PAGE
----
Keystrokes of the ‘faint-hearted’ closet economist: Group-buying

About a year and a half ago, group buying was a phenomenon unheard of. Groupon did not exist. Today it has some 700 million odd members in 500 different countries making (perhaps) more than a billion dollars a year . India alone has some 30-odd group buying portals now. There’s obviously something clever and innovative behind group buying. Given that customers with coupons or deals are saving lots of money on goods and services, how can this possibly be a win-win for all?

There are significant network effects at play here: the more people sign up on a group buying site, the more targeted its deals can be. A product or a service displays positive network effects when more usage of the product by any user increases the product’s value for other users (and sometimes all users). The microstructure of an underlying network of connections often influences how much network effects matter. For example, a good displays local network effects when rather than being influenced by an increase in the size of a product’s user base in general, each consumer is influenced directly by the decisions of only a typically small subset of other consumers, for instance those he or she is “connected” to via an underlying social or business network (instant messaging is a great example of a product that displays local network effects).

The idea that the deals or coupons only become activated once a certain minimum number of people have signed up for them; This is essentially a guarantee for the merchant that the needle will be moved, that their effort won’t be wasted. That kind of guaranteed engagement is hugely valuable, and more or less unprecedented in the world of marketing and advertising. Then there’s the twist in the “coupon” or “deal” part of the name. No longer do merchants pay money for the privilege of giving coupons away for free in newspapers. Instead, they receive money. There’s something extremely gratifying about being paid to offer discounts to new customers.

Also, the most important aspect of a deal is probably that it’s local. Before group-buying sites came along, there was no effective way for merchants to reach consumers in their area, while excluding everybody else. If you’re a neighborhood restaurant, you don’t want to entice people who live miles away: you want to reach locals. And while group-buying sites aren’t quite there yet — it’s orders of magnitude better at targeting than anything which came before it. And it’s improving every day.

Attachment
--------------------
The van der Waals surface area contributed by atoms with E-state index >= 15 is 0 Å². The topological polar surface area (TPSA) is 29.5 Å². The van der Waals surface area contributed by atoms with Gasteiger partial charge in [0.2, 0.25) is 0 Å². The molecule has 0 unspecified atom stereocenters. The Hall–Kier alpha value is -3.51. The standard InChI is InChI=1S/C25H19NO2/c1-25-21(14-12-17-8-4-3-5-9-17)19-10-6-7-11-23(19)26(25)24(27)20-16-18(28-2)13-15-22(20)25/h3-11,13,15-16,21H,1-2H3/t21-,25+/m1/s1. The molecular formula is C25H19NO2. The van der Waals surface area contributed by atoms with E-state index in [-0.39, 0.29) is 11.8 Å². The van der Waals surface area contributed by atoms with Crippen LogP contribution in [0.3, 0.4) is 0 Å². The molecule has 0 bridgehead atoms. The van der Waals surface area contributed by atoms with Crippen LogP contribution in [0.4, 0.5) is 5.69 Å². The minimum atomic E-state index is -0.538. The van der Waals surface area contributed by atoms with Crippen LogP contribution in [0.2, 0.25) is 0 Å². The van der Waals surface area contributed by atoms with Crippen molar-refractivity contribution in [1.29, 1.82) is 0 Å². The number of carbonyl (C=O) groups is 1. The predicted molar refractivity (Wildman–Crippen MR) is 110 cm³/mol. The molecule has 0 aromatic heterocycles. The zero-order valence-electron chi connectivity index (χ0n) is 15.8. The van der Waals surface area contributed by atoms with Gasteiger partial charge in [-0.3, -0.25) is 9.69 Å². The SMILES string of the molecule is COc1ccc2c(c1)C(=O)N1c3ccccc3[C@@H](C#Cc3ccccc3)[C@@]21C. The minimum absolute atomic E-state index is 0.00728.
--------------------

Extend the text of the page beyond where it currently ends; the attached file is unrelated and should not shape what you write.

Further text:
Beyond that, there’s an uncommonly large number of ways in which participating in a deal can benefit a restaurant or other merchant. For one thing, the offer will go out to a targeted group of people in exactly your neighborhood or a specific area in the city — which means that even if none of them sign up for the deal, they’ll still have seen customized advertising for you, from a company (group-buying site) which they trust. And when a few hundred people have signed up for your deal, you get a huge amount of mindshare from them. Many will redeem the deals or coupons very quickly, but a lot of them will wait a while, thinking about you in the back of their minds all the time. If a friend asks whether they know a good local restaurant, they might well think of your name even if they haven’t been yet. And after they’ve been, they know exactly where you are and what you serve — information which you want locals to know but which can be very hard to broadcast.

More generally, of course, it provide an important nudge to jolt people out of their day-to-day habits and try something new. A lot of us might see a new place open up and think to ourselves that we should try it some time; a group-buying site turns that vague sense into something we really must do if we don’t want to lose the money we spent on the deal or coupon. By forcing people to pay for their coupon or deal, restaurants lock in new customers in a way that old-fashioned coupons never could.

In that sense, from the consumer’s perspective, group buying is a commitment device: it’s a way of forcing yourself to do something you really want to try at some point, but know that you might otherwise never get around to. The merchant persuades the consumer to make that commitment right now by making sure that the offer only lasts a very short time — usually only a day or two. The consumer knows that if they don’t buy the deal now, they’ve missed their chance.

Deals and coupons can very good at driving traffic during slow periods. For any kind of business which needs a certain amount of volume to keep ticking over in fallow times, group buying can be exactly what the doctor ordered.

In the popular imagination, then, the idea behind group-buying is that it attracts new customers to a restaurant, some of whom become regulars and therefore very profitable. Long-term profits from the few, in this model, make up for short-term losses from the many who will never return.

And that is indeed a central part of how group buying works — it’s just not the only way that restaurants get value from the site. In that sense, restaurants are much like a discount deal or coupon itself. It makes money on every sale — but it will only see its margins start to rise impressively if and when its merchants start coming back on a regular basis. At that point, the cost of setting up and selling a new deal comes down dramatically, and the site’s profits on the deal — after accounting for the cost of their salesperson’s time — rise substantially. The group buying site itself, as much as its merchants, is counting on repeat business. And that comes from having a positive reputation which can spread like wildfire over social networks.

PS: A shorter version of this article appeared in Bangalore Mirror last month.


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